It's always quality > quantity. Domainers own too many domains and not enough quality.
     
  7. Ted.T

    Ted.T Top Contributor VIP

    Posts:
    2,346
    Likes Received:
    663
    Quality is wonderful, but we all should agree that owning a large portfolio is also important. The business model of HugeDomains is working and proves that you can sell even rubbish domains if you wait long enough...
     
  8. Federer

    Federer Top Contributor VIP ★★★★★★★★★★

    Posts:
    2,722
    Likes Received:
    10,572
    It is a mixture between quantity/quality and their inherent business models.
    - Owning a modest quantity of super-premium domains waiting for great paydays is fine.
    - Owning thousands of good .COMs producing a few passive end user sales/month is also fine.
    - Owning 10s of thousands of average brandcentric .COM domains is also fine as it will churn out a residual stream of end user sales most weeks, as long as you're picking the right types of names/keywords. This model is for highly experienced domain investors only.

    Quality of the keywords, acquisition prices, renewals, time invested in seeking such names are all elements to be taken into consideration.
     
    Last edited: Dec 27, 2016
  9. bobbarato

    bobbarato Established Member ★★★★★★★★★★

    Posts:
    487
    Likes Received:
    504
    Yes.

    A: Fight for "good" names with all the others => get low ball "reseller" offers.

    B: Buy crap / not so great names and sell the crap out of caol.com to NewCastle...KACHING!

    C: ???
     
  10. mr-x

    mr-x Top Contributor VIP ★★★★★★★★★★

    Posts:
    21,061
    Likes Received:
    37,515
    I don't know about "crap" names but a good sales associate can turn a 2k domain into 5k.

    Anyone who thinks Mike Mann is getting lucky turning 3 word domains for five figures doesn't understand business.
     
  11. garptrader

    garptrader Top Contributor VIP ★★★★★★★★★★

    Posts:
    3,243
    Likes Received:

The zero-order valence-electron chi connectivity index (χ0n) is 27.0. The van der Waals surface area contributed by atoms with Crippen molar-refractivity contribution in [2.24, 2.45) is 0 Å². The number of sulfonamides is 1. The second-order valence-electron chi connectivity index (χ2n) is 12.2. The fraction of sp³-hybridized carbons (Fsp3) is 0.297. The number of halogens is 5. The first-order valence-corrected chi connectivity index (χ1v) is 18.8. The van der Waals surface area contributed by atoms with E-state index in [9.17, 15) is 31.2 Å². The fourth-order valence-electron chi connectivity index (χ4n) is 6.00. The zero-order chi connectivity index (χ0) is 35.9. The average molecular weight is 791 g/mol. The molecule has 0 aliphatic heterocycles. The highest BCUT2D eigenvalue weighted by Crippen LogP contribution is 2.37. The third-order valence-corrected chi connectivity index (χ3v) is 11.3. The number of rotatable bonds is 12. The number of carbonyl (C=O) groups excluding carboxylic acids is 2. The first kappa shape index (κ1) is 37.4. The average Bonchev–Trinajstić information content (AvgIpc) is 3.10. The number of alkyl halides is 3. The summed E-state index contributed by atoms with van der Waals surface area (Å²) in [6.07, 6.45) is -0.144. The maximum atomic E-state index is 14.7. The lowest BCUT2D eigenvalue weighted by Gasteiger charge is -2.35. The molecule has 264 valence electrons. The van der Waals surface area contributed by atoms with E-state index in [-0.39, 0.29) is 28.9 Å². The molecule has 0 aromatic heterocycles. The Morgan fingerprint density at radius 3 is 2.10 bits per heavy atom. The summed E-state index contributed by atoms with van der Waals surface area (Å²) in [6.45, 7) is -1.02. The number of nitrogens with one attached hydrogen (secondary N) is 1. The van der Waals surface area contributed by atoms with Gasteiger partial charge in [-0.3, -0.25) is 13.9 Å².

3,758
    Knowing that a one-word e-commerce .COM domain could have been acquired for $100 twenty years ago is of little value to an investor today. One needs some ability to gauge the future demand for a class of domain but control acquisition and renewal costs until that end user comes knocking. As well, one needs to be flexible to shift gears if they see that certain types of domains are not selling and apparently are not going to ever sell.

    When I got into domaining late 2005, I knew I had missed the big opportunity of the late nineties. However, I knew that Latin America tends to be at least ten years behind technologically so I thought perhaps there might still be some opportunity with Spanish domains. I am still waiting. Ditto with .TV. Waiting for a market to develop can get rather expensive particularly if it constitutes a large portion of your portfolio.

    I believe Google algorithm changes, hundreds of new extensions and an influx of users to social media networks has dampened the demand for domains particularly in alternative extensions. What will it take for end users to really wake up to domains as brands rather than low $XX expenditures? In industries like retail, single-digit turnover would quickly result in bankruptcy. We are just now starting to see the CHIP bubble deflate. How long can the massive runup in speculative registrations be sustained without end users to pay renewals?
     

Want to reply or ask your own question?

It only takes a minute to sign up – and it's free!
biix
  1. NamePros uses cookies and similar technologies. By using this site, you are agreeing to our privacy policy, terms, and use of cookies.
    Dismiss Notice
Loading...